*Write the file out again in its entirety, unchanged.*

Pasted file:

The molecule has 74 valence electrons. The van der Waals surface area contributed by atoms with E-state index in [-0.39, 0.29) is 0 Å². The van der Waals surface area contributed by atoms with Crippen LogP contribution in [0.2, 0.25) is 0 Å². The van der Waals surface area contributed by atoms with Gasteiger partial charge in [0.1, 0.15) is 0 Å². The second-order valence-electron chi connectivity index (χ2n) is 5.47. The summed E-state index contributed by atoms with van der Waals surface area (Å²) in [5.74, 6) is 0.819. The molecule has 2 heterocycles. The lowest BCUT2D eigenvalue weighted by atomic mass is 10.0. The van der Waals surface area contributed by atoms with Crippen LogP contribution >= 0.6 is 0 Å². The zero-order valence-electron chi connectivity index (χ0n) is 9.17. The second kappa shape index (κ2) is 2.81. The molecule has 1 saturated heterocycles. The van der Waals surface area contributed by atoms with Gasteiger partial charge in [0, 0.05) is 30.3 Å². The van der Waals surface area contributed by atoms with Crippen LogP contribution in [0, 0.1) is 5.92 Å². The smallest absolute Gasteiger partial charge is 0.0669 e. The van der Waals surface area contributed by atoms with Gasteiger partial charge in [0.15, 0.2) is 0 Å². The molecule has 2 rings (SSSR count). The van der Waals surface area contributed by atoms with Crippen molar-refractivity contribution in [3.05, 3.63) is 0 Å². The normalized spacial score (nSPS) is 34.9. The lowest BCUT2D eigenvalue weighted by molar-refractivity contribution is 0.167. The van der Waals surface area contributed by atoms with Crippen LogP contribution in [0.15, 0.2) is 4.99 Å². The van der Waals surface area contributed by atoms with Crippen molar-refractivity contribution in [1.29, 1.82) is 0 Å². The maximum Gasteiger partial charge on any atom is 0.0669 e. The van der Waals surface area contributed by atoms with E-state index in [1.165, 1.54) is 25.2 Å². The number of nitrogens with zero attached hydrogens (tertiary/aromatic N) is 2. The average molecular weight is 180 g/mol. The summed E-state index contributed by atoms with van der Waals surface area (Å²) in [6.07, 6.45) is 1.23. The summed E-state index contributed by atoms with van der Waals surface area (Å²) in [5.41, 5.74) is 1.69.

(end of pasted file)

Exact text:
The molecule has 74 valence electrons. The van der Waals surface area contributed by atoms with E-state index in [-0.39, 0.29) is 0 Å². The van der Waals surface area contributed by atoms with Crippen LogP contribution in [0.2, 0.25) is 0 Å². The van der Waals surface area contributed by atoms with Gasteiger partial charge in [0.1, 0.15) is 0 Å². The second-order valence-electron chi connectivity index (χ2n) is 5.47. The summed E-state index contributed by atoms with van der Waals surface area (Å²) in [5.74, 6) is 0.819. The molecule has 2 heterocycles. The lowest BCUT2D eigenvalue weighted by atomic mass is 10.0. The van der Waals surface area contributed by atoms with Crippen LogP contribution >= 0.6 is 0 Å². The zero-order valence-electron chi connectivity index (χ0n) is 9.17. The second kappa shape index (κ2) is 2.81. The molecule has 1 saturated heterocycles. The van der Waals surface area contributed by atoms with Gasteiger partial charge in [0, 0.05) is 30.3 Å². The van der Waals surface area contributed by atoms with Crippen LogP contribution in [0, 0.1) is 5.92 Å². The smallest absolute Gasteiger partial charge is 0.0669 e. The van der Waals surface area contributed by atoms with Gasteiger partial charge in [0.15, 0.2) is 0 Å². The molecule has 2 rings (SSSR count). The van der Waals surface area contributed by atoms with Crippen molar-refractivity contribution in [3.05, 3.63) is 0 Å². The normalized spacial score (nSPS) is 34.9. The lowest BCUT2D eigenvalue weighted by molar-refractivity contribution is 0.167. The van der Waals surface area contributed by atoms with Crippen LogP contribution in [0.15, 0.2) is 4.99 Å². The van der Waals surface area contributed by atoms with Crippen molar-refractivity contribution in [1.29, 1.82) is 0 Å². The maximum Gasteiger partial charge on any atom is 0.0669 e. The van der Waals surface area contributed by atoms with E-state index in [1.165, 1.54) is 25.2 Å². The number of nitrogens with zero attached hydrogens (tertiary/aromatic N) is 2. The average molecular weight is 180 g/mol. The summed E-state index contributed by atoms with van der Waals surface area (Å²) in [6.07, 6.45) is 1.23. The summed E-state index contributed by atoms with van der Waals surface area (Å²) in [5.41, 5.74) is 1.69.